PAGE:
Immunoregulatory effects of Vitamin B5 during M.tb infection


Ball-and-stick model of the pantothenic acid molecule, the most common form of Vitamin B5. Key: Carbon-black, Hydrogen-white, Oxygen-red and Nitrogen-blue. Jynto, Wikimedia commons.

There is limited knowledge about the about the immunoregulatory effect of  Vitamin B5, pantothenic acid, on the innate and adaptive immunity. Unlike Vitamin B5,  vitamins A, C and D have been shown to play an integral role in the regulation of immune responses and contribute to clearance of pathogens. Vitamin D, for example has been shown to play an important role in induction of autophagy and cytokine production in macrophages. Collaborative research between researchers from China and United States, aimed to determine if Vitamin B5 has any regulatory effects on innate and adaptive immunity in a mouse model of Mycobacterium tuberculosis (M.tb) infection.

Oral administration of Vitamin B5 to M.tb infected C57BL/6J mice resulted in increased levels phagocytosis and M.tb growth inhibition by bone-marrow derived macrophages (BMDCs) compared to control mice. Vitamin B5 adminstration was also associated with increased BMDC activation, determined by significantly higher expression of CD80, CD86 and MHC-II compared to control mice. They also showed the vitamin B5 treatment of BMDCs preferentially induced expression of  pro-inflammatory cytokines, TNF-α and IL-6, but not anti-inflammatory cytokines, IL-4, IL-10 and IL-13.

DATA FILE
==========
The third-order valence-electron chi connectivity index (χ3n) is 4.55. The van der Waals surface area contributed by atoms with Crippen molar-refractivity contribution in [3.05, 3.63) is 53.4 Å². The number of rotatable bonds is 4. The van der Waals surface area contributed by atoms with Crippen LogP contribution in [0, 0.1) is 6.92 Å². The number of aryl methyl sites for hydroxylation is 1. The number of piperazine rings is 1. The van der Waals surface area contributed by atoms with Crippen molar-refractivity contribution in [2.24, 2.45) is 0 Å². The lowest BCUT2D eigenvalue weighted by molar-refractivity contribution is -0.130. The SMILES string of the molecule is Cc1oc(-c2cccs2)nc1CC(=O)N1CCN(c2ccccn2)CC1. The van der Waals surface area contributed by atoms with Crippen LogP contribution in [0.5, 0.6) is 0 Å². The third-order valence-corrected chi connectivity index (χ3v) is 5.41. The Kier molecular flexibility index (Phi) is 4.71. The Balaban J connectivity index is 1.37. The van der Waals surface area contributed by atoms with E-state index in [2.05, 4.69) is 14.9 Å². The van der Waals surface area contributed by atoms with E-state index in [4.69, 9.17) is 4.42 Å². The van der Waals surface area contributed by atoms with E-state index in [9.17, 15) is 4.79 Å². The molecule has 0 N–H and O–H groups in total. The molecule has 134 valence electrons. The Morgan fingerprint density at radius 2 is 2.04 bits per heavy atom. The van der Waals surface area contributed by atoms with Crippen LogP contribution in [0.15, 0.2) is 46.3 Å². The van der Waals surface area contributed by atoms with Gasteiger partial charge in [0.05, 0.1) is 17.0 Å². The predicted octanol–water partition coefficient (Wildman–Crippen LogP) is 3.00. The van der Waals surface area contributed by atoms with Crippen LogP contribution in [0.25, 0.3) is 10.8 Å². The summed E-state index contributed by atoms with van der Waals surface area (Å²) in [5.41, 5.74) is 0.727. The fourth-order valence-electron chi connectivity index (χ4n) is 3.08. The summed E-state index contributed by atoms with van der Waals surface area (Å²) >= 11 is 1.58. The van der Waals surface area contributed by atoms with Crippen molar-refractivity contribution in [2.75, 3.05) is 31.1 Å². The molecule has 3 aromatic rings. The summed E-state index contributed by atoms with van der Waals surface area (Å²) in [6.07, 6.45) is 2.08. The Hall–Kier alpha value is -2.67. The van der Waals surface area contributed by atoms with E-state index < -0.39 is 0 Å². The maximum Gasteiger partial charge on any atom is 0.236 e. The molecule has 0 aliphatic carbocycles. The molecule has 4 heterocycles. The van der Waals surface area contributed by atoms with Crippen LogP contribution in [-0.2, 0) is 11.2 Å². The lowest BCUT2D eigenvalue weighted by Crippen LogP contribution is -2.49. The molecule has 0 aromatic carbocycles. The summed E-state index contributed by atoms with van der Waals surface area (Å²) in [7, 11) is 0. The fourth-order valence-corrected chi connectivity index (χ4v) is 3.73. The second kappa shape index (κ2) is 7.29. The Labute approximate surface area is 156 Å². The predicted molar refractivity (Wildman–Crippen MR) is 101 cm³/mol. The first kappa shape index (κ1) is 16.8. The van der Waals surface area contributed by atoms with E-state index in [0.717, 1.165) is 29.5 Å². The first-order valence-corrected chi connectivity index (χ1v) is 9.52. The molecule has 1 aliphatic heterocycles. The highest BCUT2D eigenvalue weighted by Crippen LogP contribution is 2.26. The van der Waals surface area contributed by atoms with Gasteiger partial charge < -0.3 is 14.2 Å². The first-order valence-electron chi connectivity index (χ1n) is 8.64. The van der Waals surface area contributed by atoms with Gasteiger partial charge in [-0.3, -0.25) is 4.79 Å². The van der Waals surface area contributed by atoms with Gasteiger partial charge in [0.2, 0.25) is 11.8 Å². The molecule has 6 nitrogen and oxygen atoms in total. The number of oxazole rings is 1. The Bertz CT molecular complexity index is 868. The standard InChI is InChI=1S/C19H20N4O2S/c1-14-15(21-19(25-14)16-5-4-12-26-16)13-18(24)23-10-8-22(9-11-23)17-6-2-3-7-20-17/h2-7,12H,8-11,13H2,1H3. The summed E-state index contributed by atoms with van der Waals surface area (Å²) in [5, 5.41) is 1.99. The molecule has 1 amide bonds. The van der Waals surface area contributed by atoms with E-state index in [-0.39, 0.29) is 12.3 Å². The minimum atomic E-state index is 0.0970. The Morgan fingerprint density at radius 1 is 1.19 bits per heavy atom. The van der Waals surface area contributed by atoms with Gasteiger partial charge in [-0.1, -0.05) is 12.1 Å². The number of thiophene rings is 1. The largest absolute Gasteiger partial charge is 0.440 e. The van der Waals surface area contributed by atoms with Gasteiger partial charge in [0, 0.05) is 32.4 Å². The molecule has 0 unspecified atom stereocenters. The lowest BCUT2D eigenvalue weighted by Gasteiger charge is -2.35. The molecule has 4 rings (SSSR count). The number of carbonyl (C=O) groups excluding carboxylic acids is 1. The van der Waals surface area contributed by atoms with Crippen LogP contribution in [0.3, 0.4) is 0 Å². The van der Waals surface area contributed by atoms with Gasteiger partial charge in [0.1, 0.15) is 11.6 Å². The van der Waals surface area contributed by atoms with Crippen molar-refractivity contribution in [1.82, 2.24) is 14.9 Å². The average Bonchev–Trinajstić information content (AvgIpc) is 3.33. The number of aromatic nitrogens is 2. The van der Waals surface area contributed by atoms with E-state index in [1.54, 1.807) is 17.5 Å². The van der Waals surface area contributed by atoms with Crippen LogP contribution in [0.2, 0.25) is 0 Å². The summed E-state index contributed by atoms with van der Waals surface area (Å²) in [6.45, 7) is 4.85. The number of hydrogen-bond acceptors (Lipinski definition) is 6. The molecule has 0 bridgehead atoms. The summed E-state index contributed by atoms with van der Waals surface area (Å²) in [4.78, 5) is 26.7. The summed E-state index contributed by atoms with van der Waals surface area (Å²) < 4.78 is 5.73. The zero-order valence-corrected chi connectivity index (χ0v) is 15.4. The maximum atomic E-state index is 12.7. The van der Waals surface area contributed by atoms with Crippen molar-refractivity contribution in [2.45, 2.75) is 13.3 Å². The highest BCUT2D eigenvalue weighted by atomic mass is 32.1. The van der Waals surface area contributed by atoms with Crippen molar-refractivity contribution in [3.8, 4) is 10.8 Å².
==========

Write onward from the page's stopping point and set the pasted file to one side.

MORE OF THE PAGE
To determine if vitamin B5 was also associated with lower bacterial burden in vivo (lung and spleen), He et al., compared bacterial load between Vitamin B5, Isoniazid and placebo treated mice. Though vitamin B5 treatment was associated with lower lung and spleen mycobacterial burden than placebo treated mice, reduction of mycobacterial load was not comparable to antibiotic treated mice. He et al., also showed that Vitamin B5 was able to promote proinflammatory cytokine, IFN-γ and IL-17, production by CD4 T cells.

In summary, this article showed that Vitamin B5 is able to potentiate proinflammatory innate and adaptive immune responses in M.tb infected mice. This data suggests that administration of Vitamin B5 can potentially improve therapeutic management of tuberculosis.

Journal Article: He et al., 2018. Vitamin B5 reduces Bacterial growth via regulating innate immunity and adaptive immunity in Mice infected with Mycobacterium tuberculosis. Frontiers Immunology


Article by Cheleka AM Mpande

International Union of Immunological SocietiesUniversity of South AfricaInstitute of Infectious Disease and Molecular MedicineScience Education PrizesElizabeth Glazer Pediatric Aids Foundation